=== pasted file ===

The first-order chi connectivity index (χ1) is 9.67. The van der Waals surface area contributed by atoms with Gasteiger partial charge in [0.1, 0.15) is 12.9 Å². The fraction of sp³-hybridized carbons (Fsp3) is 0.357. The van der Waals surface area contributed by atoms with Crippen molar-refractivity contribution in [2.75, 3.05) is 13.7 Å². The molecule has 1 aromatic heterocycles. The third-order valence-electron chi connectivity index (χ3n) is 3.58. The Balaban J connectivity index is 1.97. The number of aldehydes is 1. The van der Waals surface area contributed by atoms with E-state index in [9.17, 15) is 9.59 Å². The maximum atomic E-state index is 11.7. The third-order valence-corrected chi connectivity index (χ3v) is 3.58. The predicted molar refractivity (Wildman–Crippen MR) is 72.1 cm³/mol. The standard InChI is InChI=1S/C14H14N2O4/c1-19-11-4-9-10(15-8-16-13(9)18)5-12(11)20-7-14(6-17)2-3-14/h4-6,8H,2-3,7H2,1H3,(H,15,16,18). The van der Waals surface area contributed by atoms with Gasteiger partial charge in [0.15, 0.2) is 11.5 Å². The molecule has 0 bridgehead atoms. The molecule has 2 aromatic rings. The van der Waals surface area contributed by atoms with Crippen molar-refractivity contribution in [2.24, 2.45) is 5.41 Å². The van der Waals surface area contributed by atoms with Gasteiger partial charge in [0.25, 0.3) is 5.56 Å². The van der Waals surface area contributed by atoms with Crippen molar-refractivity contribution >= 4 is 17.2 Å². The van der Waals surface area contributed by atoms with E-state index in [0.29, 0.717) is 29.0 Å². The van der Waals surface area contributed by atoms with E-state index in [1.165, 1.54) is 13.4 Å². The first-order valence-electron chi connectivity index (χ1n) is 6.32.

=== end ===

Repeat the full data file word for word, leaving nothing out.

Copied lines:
The first-order chi connectivity index (χ1) is 9.67. The van der Waals surface area contributed by atoms with Gasteiger partial charge in [0.1, 0.15) is 12.9 Å². The fraction of sp³-hybridized carbons (Fsp3) is 0.357. The van der Waals surface area contributed by atoms with Crippen molar-refractivity contribution in [2.75, 3.05) is 13.7 Å². The molecule has 1 aromatic heterocycles. The third-order valence-electron chi connectivity index (χ3n) is 3.58. The Balaban J connectivity index is 1.97. The number of aldehydes is 1. The van der Waals surface area contributed by atoms with E-state index in [9.17, 15) is 9.59 Å². The maximum atomic E-state index is 11.7. The third-order valence-corrected chi connectivity index (χ3v) is 3.58. The predicted molar refractivity (Wildman–Crippen MR) is 72.1 cm³/mol. The standard InChI is InChI=1S/C14H14N2O4/c1-19-11-4-9-10(15-8-16-13(9)18)5-12(11)20-7-14(6-17)2-3-14/h4-6,8H,2-3,7H2,1H3,(H,15,16,18). The van der Waals surface area contributed by atoms with Gasteiger partial charge in [0.15, 0.2) is 11.5 Å². The molecule has 0 bridgehead atoms. The molecule has 2 aromatic rings. The van der Waals surface area contributed by atoms with Crippen molar-refractivity contribution in [2.24, 2.45) is 5.41 Å². The van der Waals surface area contributed by atoms with Gasteiger partial charge in [0.25, 0.3) is 5.56 Å². The van der Waals surface area contributed by atoms with Crippen molar-refractivity contribution >= 4 is 17.2 Å². The van der Waals surface area contributed by atoms with E-state index in [0.29, 0.717) is 29.0 Å². The van der Waals surface area contributed by atoms with E-state index in [1.165, 1.54) is 13.4 Å². The first-order valence-electron chi connectivity index (χ1n) is 6.32.